1. Short, sharp and sweet. Within a storyline span of less than a week – through Holden Caulfield’s perspectives, the reader gets an exclusive insight into his entire life, especially with his frequent and random references to individuals and events. It all seems extremely haphazard and incongruent, but somehow it all falls into place with his life experiences coming together collectively. He is it. The novel is quintessentially a tale of his world, his exploits, his happiness, his frustrations, his grievances et cetera. I guess the attraction of the novel for me is the little nuances the traits of Caulfield that feels very familiar; stages and opinions that I have contemplated before in my life through the transitional stages from childhood or adolescence to adulthood, and traits that I may have exhibited in my personal interactions and exchanges.
2. Frustration with the constraints of his education. I had a good laugh when Caulfield was explaining the “Oral Expression” course he had at Pencey Prep to Mr. Antolini. I think I could relate to the rigidity – and lack of creativity – in some of the educational approaches that some educators choose to undertake. While the traditional emphasis of education should still remain on the honing of skills and transfer of knowledge, teachers should never neglect the growth of the student as an individual. I felt for Richard Kinsella when he had his classmates yelling “digression” indiscriminately while he was sharing about aspects of his personal life. The lack of true interactivity and discussion renders the classroom a dull and unconstructive platform for teaching-learning to truly take root.
3. Mr. Antolini’s advice on academic education. “But I do say that educated and scholarly men, if they’re brilliant and creative to begin with … tend to leave infinitely more valuable records behind them than men do who are merely brilliant and creative … something else an academic education will do for you … if you go along with it any considerable distance, it’ll begin to give you an idea what size mind you have”. Personally, I was considerably disillusioned with my own education, but I do accept the point that regardless of the pedantic approaches and rote memorisation, I did emerge with a better comprehension of my abilities and degree of learning through school.
4. Hypocrites and “phonies“. Caulfield does engage in forms of lying and deception (with much ease, as he is extremely proud of), but he does show the awareness and understanding that he is equally guilty of being a “phony” as the others whom he criticise. Whether he believes it is right or wrong – or somewhere in the middle – is another question altogether. Perhaps the degree of “phoniness” in the adult world is an excuse for him to be one and fit in; though eventually the readers realise that he continually slips back to his comfort zone of isolation. Nonetheless, he rightfully spurns Maurice and Sunny, who are phonies in their intentions and evil in their actions.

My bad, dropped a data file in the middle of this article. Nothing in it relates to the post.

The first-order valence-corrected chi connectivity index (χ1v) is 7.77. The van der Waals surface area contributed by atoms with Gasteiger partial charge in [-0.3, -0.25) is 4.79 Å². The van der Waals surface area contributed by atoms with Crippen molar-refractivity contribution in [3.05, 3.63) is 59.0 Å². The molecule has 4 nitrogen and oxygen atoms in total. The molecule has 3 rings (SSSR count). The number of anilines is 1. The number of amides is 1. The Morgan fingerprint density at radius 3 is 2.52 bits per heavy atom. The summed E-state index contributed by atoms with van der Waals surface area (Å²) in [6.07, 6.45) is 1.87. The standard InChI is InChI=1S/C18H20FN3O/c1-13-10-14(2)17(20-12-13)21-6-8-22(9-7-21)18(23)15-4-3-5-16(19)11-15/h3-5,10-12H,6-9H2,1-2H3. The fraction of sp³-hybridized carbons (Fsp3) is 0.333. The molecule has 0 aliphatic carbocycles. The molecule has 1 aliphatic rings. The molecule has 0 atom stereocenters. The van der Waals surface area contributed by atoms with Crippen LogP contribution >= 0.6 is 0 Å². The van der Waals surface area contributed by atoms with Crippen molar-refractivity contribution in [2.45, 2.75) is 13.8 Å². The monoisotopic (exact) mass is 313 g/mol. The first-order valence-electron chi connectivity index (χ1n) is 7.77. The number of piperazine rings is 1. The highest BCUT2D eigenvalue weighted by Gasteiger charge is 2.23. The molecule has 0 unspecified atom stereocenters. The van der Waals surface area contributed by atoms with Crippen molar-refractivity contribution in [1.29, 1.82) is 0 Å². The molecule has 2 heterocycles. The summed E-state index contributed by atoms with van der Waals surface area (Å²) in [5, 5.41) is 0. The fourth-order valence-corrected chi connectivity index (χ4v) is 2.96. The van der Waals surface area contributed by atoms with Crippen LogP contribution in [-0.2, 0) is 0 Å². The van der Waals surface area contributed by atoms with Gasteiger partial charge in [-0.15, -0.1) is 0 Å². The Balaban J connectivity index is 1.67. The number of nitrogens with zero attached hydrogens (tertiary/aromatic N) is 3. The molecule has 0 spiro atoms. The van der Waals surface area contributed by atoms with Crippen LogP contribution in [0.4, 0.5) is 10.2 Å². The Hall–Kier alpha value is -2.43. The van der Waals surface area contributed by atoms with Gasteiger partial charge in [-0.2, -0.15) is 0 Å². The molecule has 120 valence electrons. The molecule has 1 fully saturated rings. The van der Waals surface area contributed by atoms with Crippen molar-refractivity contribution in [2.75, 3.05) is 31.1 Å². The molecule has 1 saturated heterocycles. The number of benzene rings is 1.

5. Curiosity towards sex. As it is with most growing teenagers, sex is one of the many fascinations that Caulfield actively discusses and explores in the novel; though it is interesting to note that despite his interests and actions, he never does engage in acts of intercourse throughout the course of his narrative.
6. Sense of subtle isolation with his friends and acquaintances; closeness and attachment to his family. It seems interesting to be because Caulfield is mostly comfortable with his counterparts and the people around him, but he is more often than not very insecure about himself: his identity and his place in the grand scheme of things. His narrative shows him to be very conscious of his actions and responses towards others, but his inner struggles reflect a more vulnerable side to his character. He engages in a great degree of self-assurance and reassurance continuously, and to a certain extent engages his alienation to protect himself from peripheral pressures and influences. His red hunting hat – unusual in appearance and outlandish in its presentation – represents this conundrum between the need for isolation and companionship; though it can be safely asserted that Caulfield shows genuine affection for Phoebe, because of their relationships and also because of her supposed innocence and purity as a child.
7. Bad financial knowledge and management. With his little reserves of cash resources, he is terrible in this area of fiscal awareness; within a few days of expenses he ran so low on dough that he even had to borrow from Phoebe nearing the end of the novel. However, his imperfections in these areas make it easier for readers to relate to his struggles, and similarly comprehend his difficult transitions and interactions.
8. Youthful bravado and impromptu desires and aspirations. Just think about how he suddenly, out-of-the-blue, asked Sally Hayes whether she wanted to drive up together to Massachusetts or Vermont to get married and live simply in a cabin. He had vague plans, short on details, and only had a very little sum of money. In another form of interpretation, this plan could be seen as a desire for permanent companionship, and longing desire to escape the growth to adulthood.
9. Well-directed moral compass. In the midst of all the lying, deception and “phoniness”, Caulfield does have his moments when he reveals that he is not entirely corrupted by the supposed evil of the adult world. When he has a brief conversation with two nuns over breakfast, he shows great attentiveness in helping them and considerable generosity in donating ten dollars for a good cause; and is aware of his action of smoking that might have negated the wonderful interaction.
10. Catcher in the rye. “If a body catch a body … I’m standing on the edge of some crazy cliff … I mean if they’re running and they don’t look where they’re going I have to come out from somewhere and catch them … I’d just be the catcher in the rye and all”.